Music News

Shady Park in Tempe Has Resumed Music Events, and We Measured the Decibel Levels

The exterior of Shady Park in Tempe. Mirabella at ASU is in the background.
The exterior of Shady Park in Tempe. Mirabella at ASU is in the background. Benjamin Leatherman
click to enlarge The exterior of Shady Park in Tempe. Mirabella at ASU is in the background. - BENJAMIN LEATHERMAN
The exterior of Shady Park in Tempe. Mirabella at ASU is in the background.
Benjamin Leatherman
Beats and bass are flowing at Shady Park once again as the Tempe bar, restaurant, and venue has reopened and resumed music events after temporarily shutting down for more than two months to install a step-pyramid roof and other sound-reduction measures on its outdoor patio.

The nightlife hotspot located at 26 East University Drive began hosting DJs again on Friday, September 10, with a performance by electronic dance music producer Martin Ikin that was attended by more than 150 people.

Shady Park pressed pause on its shows on July 7 after a controversy over noise complaints from residents of Mirabella at ASU, the 20-story senior adult apartment building and “intergenerational community” located across University Drive from the venue. As Phoenix New Times has previously reported, the issue first emerged in June.

According to a statement by Shady Park posted to its social media in early July, it halted operations to build the step-pyramid roofing and other sound-reducing measures on its rear patio (where music events have taken place) in hopes of “[making] our neighbors happy.”


(New Times was unable to reach a Shady Park spokesperson for comment on the matter.)
click to enlarge The step-pyramid structure over Shady Park's outdoor patio. - BENJAMIN LEATHERMAN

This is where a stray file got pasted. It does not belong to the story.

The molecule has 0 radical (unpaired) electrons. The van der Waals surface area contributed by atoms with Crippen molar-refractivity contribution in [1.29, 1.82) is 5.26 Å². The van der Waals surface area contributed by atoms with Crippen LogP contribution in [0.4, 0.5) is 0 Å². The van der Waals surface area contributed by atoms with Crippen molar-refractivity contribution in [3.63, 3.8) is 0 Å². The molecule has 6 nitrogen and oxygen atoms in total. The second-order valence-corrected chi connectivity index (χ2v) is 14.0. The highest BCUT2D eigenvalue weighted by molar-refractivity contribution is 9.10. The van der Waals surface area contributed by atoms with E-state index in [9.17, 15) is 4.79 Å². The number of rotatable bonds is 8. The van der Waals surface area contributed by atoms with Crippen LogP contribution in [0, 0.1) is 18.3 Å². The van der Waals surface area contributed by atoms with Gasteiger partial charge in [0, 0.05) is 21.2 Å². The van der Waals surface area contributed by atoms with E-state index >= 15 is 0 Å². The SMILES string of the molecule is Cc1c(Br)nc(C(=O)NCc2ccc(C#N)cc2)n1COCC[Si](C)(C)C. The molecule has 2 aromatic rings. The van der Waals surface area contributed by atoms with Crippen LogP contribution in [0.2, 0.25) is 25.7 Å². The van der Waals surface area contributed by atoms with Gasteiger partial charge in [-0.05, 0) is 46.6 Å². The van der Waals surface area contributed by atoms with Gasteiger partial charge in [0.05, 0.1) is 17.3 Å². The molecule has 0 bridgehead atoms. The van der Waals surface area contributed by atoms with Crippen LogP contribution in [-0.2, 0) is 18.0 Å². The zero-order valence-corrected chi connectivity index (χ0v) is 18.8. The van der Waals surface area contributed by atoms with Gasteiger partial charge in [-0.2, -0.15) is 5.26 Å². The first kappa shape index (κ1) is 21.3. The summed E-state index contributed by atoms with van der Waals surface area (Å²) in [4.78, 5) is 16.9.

The step-pyramid structure over Shady Park's outdoor patio.
Benjamin Leatherman
The project, which was described in a building permit filed with the city of Tempe as a “sound control canopy over open patio,” cost an estimated $100,000 to construct. Other improvements were made to the outdoor patio under the new setup, including the installation of larger LED screens behind the stage.

So how much noise is reduced by the improvements? Phoenix New Times measured the sound levels using the iOS version of the Decibel X:dB app at various locations outside of Shady Park during its EDM events on the evening of Saturday, September 11, and the afternoon of Sunday, September 12.

Using criteria listed in Tempe’s municipal code for noise issues – including observing a sound level meter for several five-second periods over the course of 15 minutes and then calculating the average measurement – we measured sound levels from the sidewalk in front of Shady Park and across the street at Mirabella’s front entrance.
The sound levels in front of Shady Park were an average of 54.8 decibels on Saturday night and 63.8 decibels on Sunday afternoon. Both were within Tempe’s legal limit of 55 decibels and 65 decibels, respectively, for commercial businesses. (By comparison, nightclubs located along Mill Avenue in downtown Tempe were measured as loud as 86.2 decibels from their front entrances by New Times on Saturday night.)

The noise levels were even less from Mirabella’s front entrance, measuring 53.7 decibels on Saturday and 62.1 on Sunday.

Calls to Mirabella for comment on Shady Park’s new roofing and sound-reduction measures were not returned. A statement from a Mirabella spokesperson to local radio station KJZZ from early September read in part: “We’re optimistic that the long-planned sound control canopy being installed at Shady Park will keep noise from exceeding the city’s established standard.”
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Benjamin Leatherman is a staff writer at Phoenix New Times. He covers local nightlife, music, culture, geekery, and fringe pursuits.